As we worked on the next two webforms we have continued to improve the design and experience of the Change of Mailing Address webform post-launch. I have added several Jira tickets for sustainment items that may be pushed in the next release. Just because the web form is public doesn’t mean the work stops.

7- What’s it like to work with me?

8- Moving onto the next web forms

Over the course of my co-op, I was able to complete two more customer journey maps for other paper-based forms. I felt more confident in taking more ownership and control over completing the deliverable and improved my delivery/facilitation of the meetings.

During the MVP design of the next web form, I became the primary designer creating and updating the web form. My manager was less involved in the day-to-day design work as I took charge but was still available when I had any questions. Having gone through the experience of the first form and learned more about the domain of land titles, I found I was better able to voice my opinion and contribute to discussions.

At the tail end of my co-op, I was able to facilitate two sessions of a usability study for the next web form, which I had worked closely on designing. The entire UX team shared their tips and tricks for facilitating as well as giving lots of valuable feedback during my practice session. The biggest learning curve with facilitating was to think on the spot and make judgement calls when participants were struggling to complete tasks.


As part of a 24-hour hackathon, I helped design Streamline, a fictional app that allows users to search the databases of streaming services and cable providers to find where to watch specific movies and shows.

Design of Streamline’s main search functionality.

On February 20, 2021, I participated in StormHacks hosted by SFU Surge, a virtual 24-hour hackathon competition to build a project on the theme of “connection” using design and programming. I chose to make time for Stormhacks during a busy semester, to practice designing under time constraints and geek out with fellow creators.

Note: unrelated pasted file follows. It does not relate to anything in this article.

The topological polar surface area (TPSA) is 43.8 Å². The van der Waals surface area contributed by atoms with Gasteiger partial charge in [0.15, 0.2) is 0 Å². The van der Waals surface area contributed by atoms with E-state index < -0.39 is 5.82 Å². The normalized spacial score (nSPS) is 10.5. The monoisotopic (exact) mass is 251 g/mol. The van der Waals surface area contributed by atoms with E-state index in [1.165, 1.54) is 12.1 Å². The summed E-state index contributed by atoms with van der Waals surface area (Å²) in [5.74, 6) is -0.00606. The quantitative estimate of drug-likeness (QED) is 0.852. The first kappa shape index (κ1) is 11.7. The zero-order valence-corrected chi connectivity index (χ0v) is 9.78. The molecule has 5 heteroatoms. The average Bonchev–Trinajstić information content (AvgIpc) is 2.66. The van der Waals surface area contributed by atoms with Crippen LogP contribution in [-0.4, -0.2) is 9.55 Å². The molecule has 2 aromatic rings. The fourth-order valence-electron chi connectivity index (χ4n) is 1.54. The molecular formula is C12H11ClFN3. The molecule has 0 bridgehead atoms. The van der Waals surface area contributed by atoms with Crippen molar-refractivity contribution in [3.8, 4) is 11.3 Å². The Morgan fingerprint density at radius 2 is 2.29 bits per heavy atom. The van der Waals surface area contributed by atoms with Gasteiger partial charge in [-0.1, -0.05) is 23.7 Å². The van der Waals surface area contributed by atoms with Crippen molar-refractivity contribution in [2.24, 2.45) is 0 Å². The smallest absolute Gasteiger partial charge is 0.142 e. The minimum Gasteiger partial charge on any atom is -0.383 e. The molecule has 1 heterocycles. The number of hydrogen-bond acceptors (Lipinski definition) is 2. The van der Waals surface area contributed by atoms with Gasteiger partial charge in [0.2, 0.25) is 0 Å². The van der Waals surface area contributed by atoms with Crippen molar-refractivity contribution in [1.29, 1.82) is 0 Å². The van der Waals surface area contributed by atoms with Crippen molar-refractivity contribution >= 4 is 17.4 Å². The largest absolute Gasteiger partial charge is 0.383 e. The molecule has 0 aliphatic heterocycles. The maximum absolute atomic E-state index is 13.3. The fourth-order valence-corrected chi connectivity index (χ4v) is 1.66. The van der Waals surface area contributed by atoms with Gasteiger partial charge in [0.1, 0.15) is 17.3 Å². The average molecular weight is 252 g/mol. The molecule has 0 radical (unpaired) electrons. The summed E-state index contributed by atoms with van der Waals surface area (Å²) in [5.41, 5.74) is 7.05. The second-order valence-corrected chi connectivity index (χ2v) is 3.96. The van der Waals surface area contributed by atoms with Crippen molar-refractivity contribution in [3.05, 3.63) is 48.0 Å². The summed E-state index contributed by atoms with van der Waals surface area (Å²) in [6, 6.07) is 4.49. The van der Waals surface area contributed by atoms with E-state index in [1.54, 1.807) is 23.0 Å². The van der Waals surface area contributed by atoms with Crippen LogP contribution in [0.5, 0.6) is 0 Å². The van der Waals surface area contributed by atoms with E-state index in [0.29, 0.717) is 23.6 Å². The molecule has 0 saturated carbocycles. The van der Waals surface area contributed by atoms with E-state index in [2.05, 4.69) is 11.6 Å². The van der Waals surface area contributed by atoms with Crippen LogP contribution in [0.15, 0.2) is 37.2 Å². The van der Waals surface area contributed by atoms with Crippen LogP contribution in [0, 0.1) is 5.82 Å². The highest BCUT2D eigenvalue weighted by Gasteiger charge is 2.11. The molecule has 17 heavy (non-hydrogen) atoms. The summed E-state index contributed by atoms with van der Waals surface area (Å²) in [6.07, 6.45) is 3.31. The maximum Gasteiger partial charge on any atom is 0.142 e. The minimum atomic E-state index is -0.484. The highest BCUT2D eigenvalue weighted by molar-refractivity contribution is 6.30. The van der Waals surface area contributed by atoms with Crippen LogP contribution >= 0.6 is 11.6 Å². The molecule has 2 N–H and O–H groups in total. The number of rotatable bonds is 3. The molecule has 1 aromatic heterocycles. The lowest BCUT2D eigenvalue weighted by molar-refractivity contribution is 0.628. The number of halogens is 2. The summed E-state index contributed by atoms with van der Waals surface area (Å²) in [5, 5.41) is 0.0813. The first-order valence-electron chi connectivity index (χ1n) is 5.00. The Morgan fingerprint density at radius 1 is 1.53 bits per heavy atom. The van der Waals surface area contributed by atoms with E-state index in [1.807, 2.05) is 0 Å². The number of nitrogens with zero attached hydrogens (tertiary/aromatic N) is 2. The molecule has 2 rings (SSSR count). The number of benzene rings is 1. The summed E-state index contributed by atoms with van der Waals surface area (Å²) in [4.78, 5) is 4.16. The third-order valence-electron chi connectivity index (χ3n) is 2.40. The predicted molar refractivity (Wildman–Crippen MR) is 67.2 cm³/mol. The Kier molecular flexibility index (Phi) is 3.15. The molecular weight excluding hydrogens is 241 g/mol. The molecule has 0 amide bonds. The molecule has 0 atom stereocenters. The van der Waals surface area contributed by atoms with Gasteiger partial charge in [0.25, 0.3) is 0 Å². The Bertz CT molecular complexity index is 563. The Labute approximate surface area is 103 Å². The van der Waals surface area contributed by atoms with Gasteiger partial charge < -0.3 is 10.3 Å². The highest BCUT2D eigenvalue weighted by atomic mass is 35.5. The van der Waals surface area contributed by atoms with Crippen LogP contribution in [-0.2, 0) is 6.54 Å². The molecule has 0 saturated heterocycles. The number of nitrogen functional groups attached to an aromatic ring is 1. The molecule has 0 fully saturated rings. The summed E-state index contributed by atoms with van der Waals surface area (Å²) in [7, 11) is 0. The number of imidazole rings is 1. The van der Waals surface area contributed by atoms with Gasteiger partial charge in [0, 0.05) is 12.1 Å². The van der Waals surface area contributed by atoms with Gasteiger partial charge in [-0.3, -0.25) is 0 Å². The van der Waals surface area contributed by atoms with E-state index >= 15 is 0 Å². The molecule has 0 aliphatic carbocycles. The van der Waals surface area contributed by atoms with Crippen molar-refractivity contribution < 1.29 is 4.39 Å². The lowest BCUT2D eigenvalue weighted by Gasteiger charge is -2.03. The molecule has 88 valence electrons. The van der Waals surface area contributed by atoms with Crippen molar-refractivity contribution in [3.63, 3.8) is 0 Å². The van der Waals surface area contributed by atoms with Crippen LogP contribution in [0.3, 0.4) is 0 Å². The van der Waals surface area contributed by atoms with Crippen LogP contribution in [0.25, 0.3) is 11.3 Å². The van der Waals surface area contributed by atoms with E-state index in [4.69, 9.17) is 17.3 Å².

For our project, my partner Alex Grant and I created Streamline, a fictional app where users can search where to watch their favourite content. The concept for Streamline was inspired after personal frustration searching multiple streaming apps trying to find Marvel superhero movies. 

I was responsible for the organization, wireframes, and prototype, while Alex worked on branding.

Turning Concept into Design

I started by listing the app’s features and categorizing them (Figure 7). For the app to be realistic, I thought it was important to include extra features such as creating and editing profiles. Next, I sketched the interface to visualize the content on-screen.

Sketch list of Streamline features organized into categories of use and hierarchy.

Sketches of Streamline’s visual interface and user flow based on four sections; 1) Application on-boarding which describes Streamline’s features, 2) creating a custom profile tailored to user’s streaming and cable services, 3) Main search functionality to find where to watch specific content, 4) Bookmarking feature to save content and profile settings to edit services

Putting Together the Pieces

I designed a set of low-fidelity wireframes in Figma, a digital design and prototyping software, focusing on how users would navigate the app. For example, Figure 10 highlights the flow of navigation for search functionality. I wrote the copy for Streamline to provide an understanding of the features. The wireframes were handed off to Alex for branding.

Wireframes for searching (left), browsing results (middle), and viewing details (right). Users first search for content by pressing return on the keyboard which brings up related results and immediately shows available platforms. Click on content for a detailed view regarding purchase options, synopsis, and cast, click back to browse search results.